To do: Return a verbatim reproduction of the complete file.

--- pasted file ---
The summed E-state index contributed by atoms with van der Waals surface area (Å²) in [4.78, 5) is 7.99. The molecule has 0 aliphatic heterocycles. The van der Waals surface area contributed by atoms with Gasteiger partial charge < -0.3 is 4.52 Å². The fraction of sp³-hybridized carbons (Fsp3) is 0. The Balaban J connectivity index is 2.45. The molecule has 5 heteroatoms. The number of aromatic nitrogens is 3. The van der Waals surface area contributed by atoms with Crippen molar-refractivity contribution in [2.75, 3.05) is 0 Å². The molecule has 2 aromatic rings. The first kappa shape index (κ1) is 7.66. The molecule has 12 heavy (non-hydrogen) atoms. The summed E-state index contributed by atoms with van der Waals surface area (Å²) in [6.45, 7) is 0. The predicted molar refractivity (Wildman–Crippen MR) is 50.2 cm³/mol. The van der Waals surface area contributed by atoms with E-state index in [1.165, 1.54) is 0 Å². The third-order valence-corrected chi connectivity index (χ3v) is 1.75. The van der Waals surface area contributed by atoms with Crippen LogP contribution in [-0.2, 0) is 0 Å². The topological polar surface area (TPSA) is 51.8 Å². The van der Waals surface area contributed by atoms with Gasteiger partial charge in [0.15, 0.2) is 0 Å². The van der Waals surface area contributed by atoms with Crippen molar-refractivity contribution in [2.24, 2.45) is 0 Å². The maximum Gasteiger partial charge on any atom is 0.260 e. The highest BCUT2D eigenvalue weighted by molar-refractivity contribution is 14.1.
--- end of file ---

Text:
The summed E-state index contributed by atoms with van der Waals surface area (Å²) in [4.78, 5) is 7.99. The molecule has 0 aliphatic heterocycles. The van der Waals surface area contributed by atoms with Gasteiger partial charge < -0.3 is 4.52 Å². The fraction of sp³-hybridized carbons (Fsp3) is 0. The Balaban J connectivity index is 2.45. The molecule has 5 heteroatoms. The number of aromatic nitrogens is 3. The van der Waals surface area contributed by atoms with Crippen molar-refractivity contribution in [2.75, 3.05) is 0 Å². The molecule has 2 aromatic rings. The first kappa shape index (κ1) is 7.66. The molecule has 12 heavy (non-hydrogen) atoms. The summed E-state index contributed by atoms with van der Waals surface area (Å²) in [6.45, 7) is 0. The predicted molar refractivity (Wildman–Crippen MR) is 50.2 cm³/mol. The van der Waals surface area contributed by atoms with E-state index in [1.165, 1.54) is 0 Å². The third-order valence-corrected chi connectivity index (χ3v) is 1.75. The van der Waals surface area contributed by atoms with Crippen LogP contribution in [-0.2, 0) is 0 Å². The topological polar surface area (TPSA) is 51.8 Å². The van der Waals surface area contributed by atoms with Gasteiger partial charge in [0.15, 0.2) is 0 Å². The van der Waals surface area contributed by atoms with Crippen molar-refractivity contribution in [2.24, 2.45) is 0 Å². The maximum Gasteiger partial charge on any atom is 0.260 e. The highest BCUT2D eigenvalue weighted by molar-refractivity contribution is 14.1.